We're reasonably certain the Sun doesn't have a coherent core, so measuring the rotation speed of the magnetic field doesn't provide a useful definition of the Sun's rotation speed.


1 Answer 1

It's a matter of how "day" is defined.

Wikipedia's article on Jupiter cites this IAU/IAG paper for the length of a Jupiter day. In it, footnote (e) of table I has the following:


The equations for W for Jupiter, Saturn, Uranus and Neptune refer to the rotation of their magnetic fields (System III)


The assumption is that whatever's generating the magnetic field forms a reasonably coherent mass that's rotating at a uniform speed. This produces a periodic variation in the radio emissions of the planet, which is used to measure the rotation speed of that object.

We're reasonably certain the Sun doesn't have a coherent core, so measuring the rotation speed of the magnetic field doesn't provide a useful definition of the Sun's rotation speed.


1 Answer 1

It's a matter of how "day" is defined.

Wikipedia's article on Jupiter cites this IAU/IAG paper for the length of a Jupiter day. In it, footnote (e) of table I has the following:


The equations for W for Jupiter, Saturn, Uranus and Neptune refer to the rotation of their magnetic fields (System III)


The assumption is that whatever's generating the magnetic field forms a reasonably coherent mass that's rotating at a uniform speed. This produces a periodic variation in the radio emissions of the planet, which is used to measure the rotation speed of that object.

We're reasonably certain the Sun doesn't have a coherent core, so measuring the rotation speed of the magnetic field doesn't provide a useful definition of the Sun's rotation speed.


3 Answers 3

Probably not.

A direct quote from here would be nice, but I'm not sure if there's any relevant copyright on the text, so I'll just summarize. Here are the steps to forming a contact binary star system:

  1. A binary star system forms
  2. After billions - perhaps only millions, in larger stars - of years, one of the stars becomes a giant.
  3. The giant grows and grows until its outer layers reach its Roche Lobe.
  4. One of two things can happen: If the other star, too, is large, the stars may quickly form a contact binary. If the other star is small, matter transfer from the larger star to the smaller star may take place and then a contact binary may form.

Here's why I don't think this could happen in planetary systems:

  • Planets don't grow much once they become full-fledged planets. They can shrink and release energy via the Kelvin-Helmholtz mechanism, but they generally can't grow. They can grow when they're in the protoplanet stage, or when they've just reached planethood - whenever that happens - and are still accreting excess material
  • Gas giants generally collect all the gas in their immediate area. This means that its more likely that one will form first and take all the gas from another . . . unless matter transfer happens, as detailed above.
  • There are a lot of collisions among protoplanets. It's unlikely that two massive planets will form near one another without colliding. They'll each have sustained collisions with other protoplanets and planetesimals I would think these collisions should make them be at a higher risk for collision with each other.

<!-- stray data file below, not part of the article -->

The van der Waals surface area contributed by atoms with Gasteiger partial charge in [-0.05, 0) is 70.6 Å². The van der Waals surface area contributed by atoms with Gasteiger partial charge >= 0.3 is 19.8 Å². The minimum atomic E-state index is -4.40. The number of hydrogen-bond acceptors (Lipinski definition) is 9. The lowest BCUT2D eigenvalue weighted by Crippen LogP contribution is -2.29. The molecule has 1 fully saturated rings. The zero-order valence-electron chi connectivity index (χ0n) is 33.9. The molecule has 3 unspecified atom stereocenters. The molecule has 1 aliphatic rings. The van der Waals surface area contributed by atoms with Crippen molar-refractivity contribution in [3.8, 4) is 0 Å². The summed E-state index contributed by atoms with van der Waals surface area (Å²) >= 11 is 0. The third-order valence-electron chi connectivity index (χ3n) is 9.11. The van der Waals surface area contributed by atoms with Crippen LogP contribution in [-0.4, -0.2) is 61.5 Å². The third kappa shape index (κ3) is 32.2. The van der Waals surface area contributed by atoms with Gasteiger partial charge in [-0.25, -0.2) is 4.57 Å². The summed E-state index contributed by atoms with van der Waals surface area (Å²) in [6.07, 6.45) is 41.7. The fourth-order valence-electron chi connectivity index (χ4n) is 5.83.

• Gas giants often migrate from the outer reaches of the stellar system, so in their early days, their orbits may be unstable.

Maybe a temporary common envelope could form at some point, though the system would be unstable.

We can calculate the approximate radius of the Roche lobe. Let's assume that the planets are both the same mass, so $M_1=M_2$ and $frac=1$. Given the distance between the planets to be $A$, the radius of the Roche Lobe $r_R$ is $r_R=left(0.38+0.2 log frac ight) A$ $r_R=(0.38+0)A$ $r_R=0.38A$ Let's say that the gas giants are just large enough and close enough that they reach the outer edges of their Roche lobes. We'll also say that they are about the same mass and radius as Jupiter. $r_R=r_J=0.38A$ $A=2.61R_J$ That's problematic, because we can also calculate the Roche limit of the planets - the point at which one will be torn apart by the other. In this case, the more massive of the two has a mass $M_p$, and the less massive has a mass $M_2$. $d=1.26 R_J left(frac ight) ^<3>>$ $d approx. 1.26R_J$ So they're way to close! The more massive one will tear the less massive one apart - in essence, they'll collide.

Regarding what TimB wrote in the bounty - I don't have the expertise necessary to do an analysis like that, so I'll leave that to someone else. I wouldn't be able to do it as well as it deserves.


What moons in other solar systems reveal about planets like Neptune and Jupiter

Exomoons may reveal secrets about how gas giants like Jupiter formed and what is in their core.

Bradley Hansen is a UCLA professor of physics and astronomy. He wrote this article for The Conversation.

What is the difference between a planet-satellite system as we have with the Earth and Moon, versus a binary planet &mdash two planets orbiting each other in a cosmic do-si-do?

I am an astronomer interested in planets orbiting nearby stars, and gas giants &mdash Jupiter, Saturn, Uranus and Neptune in our solar system &mdash are the largest and easiest planets to detect. The crushing pressure within their gassy atmosphere means they are unlikely to be hospitable to life. But the rocky moons orbiting such planets could have conditions that are more welcoming. Last year, astronomers discovered a planet-sized exomoon orbiting another gas giant planet outside our solar system.

In a new paper, I argue that this exomoon is really what is called a captured planet.

Is the first detected &lsquoexomoon&rsquo really a moon?